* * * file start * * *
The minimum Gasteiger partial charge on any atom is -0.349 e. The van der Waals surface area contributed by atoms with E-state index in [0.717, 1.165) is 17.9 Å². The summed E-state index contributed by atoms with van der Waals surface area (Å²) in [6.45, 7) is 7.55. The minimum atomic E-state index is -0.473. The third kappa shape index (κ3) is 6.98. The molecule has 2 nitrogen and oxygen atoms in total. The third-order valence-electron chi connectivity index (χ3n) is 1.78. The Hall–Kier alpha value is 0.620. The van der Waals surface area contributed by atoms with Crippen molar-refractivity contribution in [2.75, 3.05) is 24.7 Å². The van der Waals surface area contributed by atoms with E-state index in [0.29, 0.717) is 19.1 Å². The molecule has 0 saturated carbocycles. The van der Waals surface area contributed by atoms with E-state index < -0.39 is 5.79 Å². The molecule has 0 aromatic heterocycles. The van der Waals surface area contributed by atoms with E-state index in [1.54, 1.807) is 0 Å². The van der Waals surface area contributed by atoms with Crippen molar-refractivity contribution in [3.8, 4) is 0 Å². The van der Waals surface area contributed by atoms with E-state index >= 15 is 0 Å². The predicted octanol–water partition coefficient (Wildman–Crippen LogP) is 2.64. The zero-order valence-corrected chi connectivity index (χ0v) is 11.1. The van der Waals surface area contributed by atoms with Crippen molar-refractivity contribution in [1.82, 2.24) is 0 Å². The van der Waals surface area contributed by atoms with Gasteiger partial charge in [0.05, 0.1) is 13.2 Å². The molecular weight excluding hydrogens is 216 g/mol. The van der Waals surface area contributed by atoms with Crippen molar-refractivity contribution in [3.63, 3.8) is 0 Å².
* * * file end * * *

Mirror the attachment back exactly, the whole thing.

The minimum Gasteiger partial charge on any atom is -0.349 e. The van der Waals surface area contributed by atoms with E-state index in [0.717, 1.165) is 17.9 Å². The summed E-state index contributed by atoms with van der Waals surface area (Å²) in [6.45, 7) is 7.55. The minimum atomic E-state index is -0.473. The third kappa shape index (κ3) is 6.98. The molecule has 2 nitrogen and oxygen atoms in total. The third-order valence-electron chi connectivity index (χ3n) is 1.78. The Hall–Kier alpha value is 0.620. The van der Waals surface area contributed by atoms with Crippen molar-refractivity contribution in [2.75, 3.05) is 24.7 Å². The van der Waals surface area contributed by atoms with E-state index in [0.29, 0.717) is 19.1 Å². The molecule has 0 saturated carbocycles. The van der Waals surface area contributed by atoms with E-state index < -0.39 is 5.79 Å². The molecule has 0 aromatic heterocycles. The van der Waals surface area contributed by atoms with E-state index in [1.54, 1.807) is 0 Å². The van der Waals surface area contributed by atoms with Crippen molar-refractivity contribution in [3.8, 4) is 0 Å². The van der Waals surface area contributed by atoms with E-state index >= 15 is 0 Å². The predicted octanol–water partition coefficient (Wildman–Crippen LogP) is 2.64. The zero-order valence-corrected chi connectivity index (χ0v) is 11.1. The van der Waals surface area contributed by atoms with Crippen molar-refractivity contribution in [1.82, 2.24) is 0 Å². The van der Waals surface area contributed by atoms with Gasteiger partial charge in [0.05, 0.1) is 13.2 Å². The molecular weight excluding hydrogens is 216 g/mol. The van der Waals surface area contributed by atoms with Crippen molar-refractivity contribution in [3.63, 3.8) is 0 Å².